The origin of flowering plants (Division Angiospermae) is currently contested. There are several hypotheses to the origin of flowering plants, two of which are most prominent. It was originally thought that flowering plants originated from gnetophytes, due to the similarity in morphology of xylem and pollination associations with insects between the two groups. However more recently, genetic analyses support the hypothesis that flowering plants are not closely related to gnetophytes. This suggests that the characteristics that they share in common, vessel elements and insect pollination, may have originated independently from each other. Fossil evidence can be used to support this theory, with proponents suggesting that angiosperms and gymnosperms may have originated from the same common ancestor, the now extinct tree ferns. However, it is currently unclear whether angiosperms originated from ferns or gnetophytes. Structural homologies due to similar morphologies suggest flowering plants originated from gnetophytes, but nearly all the genetic evidence points to a divergence of gymnosperms and angiosperms in the much more distant past.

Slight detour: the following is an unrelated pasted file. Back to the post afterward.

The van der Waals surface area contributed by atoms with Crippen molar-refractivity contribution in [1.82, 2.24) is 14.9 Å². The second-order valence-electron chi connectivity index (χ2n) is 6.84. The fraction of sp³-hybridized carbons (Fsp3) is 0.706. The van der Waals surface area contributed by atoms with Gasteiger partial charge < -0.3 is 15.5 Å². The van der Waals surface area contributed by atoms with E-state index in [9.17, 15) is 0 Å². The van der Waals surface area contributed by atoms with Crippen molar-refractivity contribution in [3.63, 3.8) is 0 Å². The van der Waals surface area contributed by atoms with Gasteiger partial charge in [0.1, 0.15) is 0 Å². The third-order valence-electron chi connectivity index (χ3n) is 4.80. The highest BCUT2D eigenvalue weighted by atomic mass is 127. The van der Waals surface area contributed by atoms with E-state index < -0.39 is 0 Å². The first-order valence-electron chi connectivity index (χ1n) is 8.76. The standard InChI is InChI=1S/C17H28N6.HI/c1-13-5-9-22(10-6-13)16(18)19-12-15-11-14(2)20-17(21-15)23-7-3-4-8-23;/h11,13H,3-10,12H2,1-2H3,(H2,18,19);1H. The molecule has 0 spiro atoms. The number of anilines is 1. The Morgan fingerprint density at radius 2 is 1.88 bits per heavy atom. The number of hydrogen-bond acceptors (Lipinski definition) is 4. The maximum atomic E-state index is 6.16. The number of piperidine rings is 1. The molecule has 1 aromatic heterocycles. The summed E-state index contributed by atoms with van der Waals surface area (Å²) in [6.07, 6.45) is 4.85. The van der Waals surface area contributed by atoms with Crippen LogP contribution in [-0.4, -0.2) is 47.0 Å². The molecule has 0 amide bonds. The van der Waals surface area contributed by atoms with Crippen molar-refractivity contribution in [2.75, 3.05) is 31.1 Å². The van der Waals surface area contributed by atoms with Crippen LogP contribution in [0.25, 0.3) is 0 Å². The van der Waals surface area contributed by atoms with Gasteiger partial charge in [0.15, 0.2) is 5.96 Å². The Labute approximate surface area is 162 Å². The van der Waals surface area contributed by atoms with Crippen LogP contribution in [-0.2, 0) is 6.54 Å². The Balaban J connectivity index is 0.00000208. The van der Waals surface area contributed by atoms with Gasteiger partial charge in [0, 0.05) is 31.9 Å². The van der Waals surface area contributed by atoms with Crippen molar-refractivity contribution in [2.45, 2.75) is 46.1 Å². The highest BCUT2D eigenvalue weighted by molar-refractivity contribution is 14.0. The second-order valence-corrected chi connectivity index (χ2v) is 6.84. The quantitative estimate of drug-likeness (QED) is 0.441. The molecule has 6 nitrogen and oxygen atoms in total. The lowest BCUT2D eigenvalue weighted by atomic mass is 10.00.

Angiosperms consist of two main groups: Magnoliopsida (dicotyledons) and Liliopsida (monocotyledons).